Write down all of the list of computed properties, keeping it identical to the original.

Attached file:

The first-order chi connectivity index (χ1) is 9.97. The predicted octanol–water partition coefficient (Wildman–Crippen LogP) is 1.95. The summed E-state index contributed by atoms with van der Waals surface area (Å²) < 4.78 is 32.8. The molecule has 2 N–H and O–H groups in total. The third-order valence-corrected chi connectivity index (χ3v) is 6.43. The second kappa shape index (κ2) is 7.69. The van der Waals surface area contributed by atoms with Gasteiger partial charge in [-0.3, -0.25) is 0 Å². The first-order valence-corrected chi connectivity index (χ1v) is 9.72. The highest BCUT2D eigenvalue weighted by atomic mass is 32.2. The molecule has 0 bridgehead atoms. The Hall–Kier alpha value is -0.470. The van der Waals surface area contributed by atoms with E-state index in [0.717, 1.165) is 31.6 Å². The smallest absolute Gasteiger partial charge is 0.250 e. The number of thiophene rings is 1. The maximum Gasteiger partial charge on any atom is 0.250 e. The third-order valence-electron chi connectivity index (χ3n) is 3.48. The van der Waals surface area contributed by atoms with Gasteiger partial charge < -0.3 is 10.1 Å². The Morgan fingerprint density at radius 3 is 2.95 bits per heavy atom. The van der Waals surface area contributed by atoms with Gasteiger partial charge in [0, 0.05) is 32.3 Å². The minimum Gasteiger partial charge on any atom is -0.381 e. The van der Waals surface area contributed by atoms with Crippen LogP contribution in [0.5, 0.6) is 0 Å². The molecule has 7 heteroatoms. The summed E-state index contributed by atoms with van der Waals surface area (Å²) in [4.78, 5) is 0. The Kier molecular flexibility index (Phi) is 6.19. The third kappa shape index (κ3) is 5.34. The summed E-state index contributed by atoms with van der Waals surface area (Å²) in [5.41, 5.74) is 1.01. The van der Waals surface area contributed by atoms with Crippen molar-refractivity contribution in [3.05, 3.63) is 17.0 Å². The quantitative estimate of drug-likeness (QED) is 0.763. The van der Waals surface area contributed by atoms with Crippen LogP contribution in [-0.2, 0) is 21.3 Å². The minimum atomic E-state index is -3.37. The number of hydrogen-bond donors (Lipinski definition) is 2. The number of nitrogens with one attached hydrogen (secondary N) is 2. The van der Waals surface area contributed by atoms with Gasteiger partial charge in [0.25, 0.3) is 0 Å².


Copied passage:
The first-order chi connectivity index (χ1) is 9.97. The predicted octanol–water partition coefficient (Wildman–Crippen LogP) is 1.95. The summed E-state index contributed by atoms with van der Waals surface area (Å²) < 4.78 is 32.8. The molecule has 2 N–H and O–H groups in total. The third-order valence-corrected chi connectivity index (χ3v) is 6.43. The second kappa shape index (κ2) is 7.69. The van der Waals surface area contributed by atoms with Gasteiger partial charge in [-0.3, -0.25) is 0 Å². The first-order valence-corrected chi connectivity index (χ1v) is 9.72. The highest BCUT2D eigenvalue weighted by atomic mass is 32.2. The molecule has 0 bridgehead atoms. The Hall–Kier alpha value is -0.470. The van der Waals surface area contributed by atoms with E-state index in [0.717, 1.165) is 31.6 Å². The smallest absolute Gasteiger partial charge is 0.250 e. The number of thiophene rings is 1. The maximum Gasteiger partial charge on any atom is 0.250 e. The third-order valence-electron chi connectivity index (χ3n) is 3.48. The van der Waals surface area contributed by atoms with Gasteiger partial charge < -0.3 is 10.1 Å². The Morgan fingerprint density at radius 3 is 2.95 bits per heavy atom. The van der Waals surface area contributed by atoms with Gasteiger partial charge in [0, 0.05) is 32.3 Å². The minimum Gasteiger partial charge on any atom is -0.381 e. The van der Waals surface area contributed by atoms with Crippen LogP contribution in [0.5, 0.6) is 0 Å². The molecule has 7 heteroatoms. The summed E-state index contributed by atoms with van der Waals surface area (Å²) in [4.78, 5) is 0. The Kier molecular flexibility index (Phi) is 6.19. The third kappa shape index (κ3) is 5.34. The summed E-state index contributed by atoms with van der Waals surface area (Å²) in [5.41, 5.74) is 1.01. The van der Waals surface area contributed by atoms with Crippen molar-refractivity contribution in [3.05, 3.63) is 17.0 Å². The quantitative estimate of drug-likeness (QED) is 0.763. The van der Waals surface area contributed by atoms with Crippen LogP contribution in [-0.2, 0) is 21.3 Å². The minimum atomic E-state index is -3.37. The number of hydrogen-bond donors (Lipinski definition) is 2. The number of nitrogens with one attached hydrogen (secondary N) is 2. The van der Waals surface area contributed by atoms with Gasteiger partial charge in [0.25, 0.3) is 0 Å².